Tag Archives: ocean acidification

Ocean acidification is a myth

“The phrase “ocean acidification” was literally invented out of thin air in 2003 by Ken Colder to enable liberal arts majors to sound sciencey when scaring the bejesus out of the scientifically illiterate masses. The geochemical process has been well-understood for about 100 years… But didn’t get a crisis-monger nickname until 2003.” click here

The Great Barrier Reef adapts to ecosystem changes

“The Great Barrier Reef spans 2,000 kilometers and five degrees Celsius from 27 to 32°C and we’re still finding reefs we didn’t even know about. The pH swings on a daily basis, and fish do better when it does. One coral has adapted to ocean “acidification” in 6 months. Other fish remarkably adapted from salt to freshwater in just fifty years. As Peter Ridd says: Of all the ecosystems in the world, the reef is one that’s best at adapting to climate change.click here

Impact of CO2 on ocean chemistry

“The pH value higher than 7 allows seawater to dissolve and react huge amounts of CO2 , carbon dioxide, thus affecting the amount of this gas in the atmosphere by absorbing excess of it. To calculate this excess in respect to what would be the true equilibrium value in the air, all of the chemical reactions involved have to be simultaneously computed, accounting for their equilibrium constants, which in turn depend on temperature.” click here

Rising CO2 is coincident with less, not more ocean acidification

“A modest long-term (1800s-present) declining trend in ocean pH values predominantly occurred prior to 1930, or before anthropogenic CO2 emissions began rising precipitously. Since 1930, seawater pH trends have risen slightly, meaning sharply rising CO2 has been coincident with less, not more, ocean “acidification”.” click here

Great Barrier Reef corals can withstand pH variations

McCulloch M.T. et al. (2018) Boron Isotopic Systematics in Scleractinian Corals and the Role of pH Up-regulation. In: Marschall H., Foster G. (eds) Boron Isotopes. Advances in Isotope Geochemistry. Springer, Cham  https://doi.org/10.1007/978-3-319-64666-4_6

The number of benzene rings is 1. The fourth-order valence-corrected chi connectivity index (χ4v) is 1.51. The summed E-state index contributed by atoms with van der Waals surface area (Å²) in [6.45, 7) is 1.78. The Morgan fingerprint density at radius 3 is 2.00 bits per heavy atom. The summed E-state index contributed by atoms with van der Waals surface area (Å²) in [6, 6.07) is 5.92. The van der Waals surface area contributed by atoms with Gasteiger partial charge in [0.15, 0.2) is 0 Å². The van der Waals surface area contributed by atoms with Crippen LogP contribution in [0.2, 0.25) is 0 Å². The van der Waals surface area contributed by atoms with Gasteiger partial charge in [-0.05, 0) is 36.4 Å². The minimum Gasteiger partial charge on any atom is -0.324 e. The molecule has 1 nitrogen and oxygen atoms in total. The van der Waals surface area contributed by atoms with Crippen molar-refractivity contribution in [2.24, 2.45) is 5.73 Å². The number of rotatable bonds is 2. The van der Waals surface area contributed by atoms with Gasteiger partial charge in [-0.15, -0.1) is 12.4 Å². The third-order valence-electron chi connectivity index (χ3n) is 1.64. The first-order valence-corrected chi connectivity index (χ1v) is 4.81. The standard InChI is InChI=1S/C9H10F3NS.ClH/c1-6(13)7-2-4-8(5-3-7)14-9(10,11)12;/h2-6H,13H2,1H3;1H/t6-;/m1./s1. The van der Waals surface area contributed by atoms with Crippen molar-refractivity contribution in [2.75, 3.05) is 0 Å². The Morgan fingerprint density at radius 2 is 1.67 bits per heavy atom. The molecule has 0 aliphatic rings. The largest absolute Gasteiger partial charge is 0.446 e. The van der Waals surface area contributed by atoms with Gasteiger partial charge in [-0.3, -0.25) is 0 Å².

The boron isotopic composition (δ11B) of scleractinian corals has been used to track changes in seawater pH and more recently as a probe into the processes controlling bio-calcification. For corals that precipitate aragonite skeletons, up-regulation of pH appears to be a general characteristic, typically being ~0.3 to ~0.6 pH units higher than ambient seawater. The relationship between the pH of the corals calcifying-fluid (pHcf) and seawater pHT (total scale) is shown to be dependent on both physiological as well environmental factors. In laboratory experiments conducted on symbiont-bearing (zooxanthellate) corals under conditions of constant temperature and seawater pH, changes in the δ11B derived calcifying fluid pHcf is typically 1/3 to 1/2 of that of ambient seawater. Similar linear relationships are found for cold water corals that live in relatively stable, cold, deep-water environments but at significantly elevated levels of pHcf(~0.5–1 pH units above seawater), a likely response to the lower pH of their deep-sea environments. In contrast, zooxanthellae-bearing corals living in shallow-water reef environments that experience significant natural variations in temperature, light, nutrients and seawater pH, show different types of responses. For example, over seasonal time-scales Poritescorals from the Great Barrier Reef (GBR) have a large range in pHcf of ~8.3 to ~8.5, significantly greater (~×2 to ~×3) than that of reef-water (pHT ~8.01 to ~8.08), and an order of magnitude greater than that expected from ‘static’ laboratory experiments. Strong physiological controls, but of a different character, are found in corals grown in a Free Ocean Carbon Enrichment Experiment (FOCE) conducted in situ within the Heron Island lagoon (GBR). These corals exhibit near constant pHcf values regardless of external changes in temperature and seawater pH. This pattern of strong physiologically controlled ‘pHhomeostasis’, with elevated but constant pHcf has been found despite large natural seasonal variations in the pH (±0.15 pH units) of the lagoon waters, as well as the even larger super-imposed decreases in seawater pH (~0.25 pH units) designed to simulate year 2100 conditions. In natural reef environments we thus find that the processes influencing the up-regulation of pHcf in symbiont-bearing corals are subject to strong physiological controls, behaviour that is not well simulated in the current generation of aquaria-based experiments with fixed seawater pH and temperature. Conversely, cold-water corals that lack symbionts and inhabit the relatively stable deep-sea environments hold the best prospects for providing reliable reconstructions of seawater pH. Clearly, further studies utilising the δ11B-pHcfproxy combined with other DIC/carbonate-ion proxies (e.g. B/Ca), but conducted under realistic ‘natural’ conditions, are required to elucidate the processes controlling coral bio-calcification and to better understand the vulnerability of scleractinian corals to anthropogenic driven warming and ocean acidification.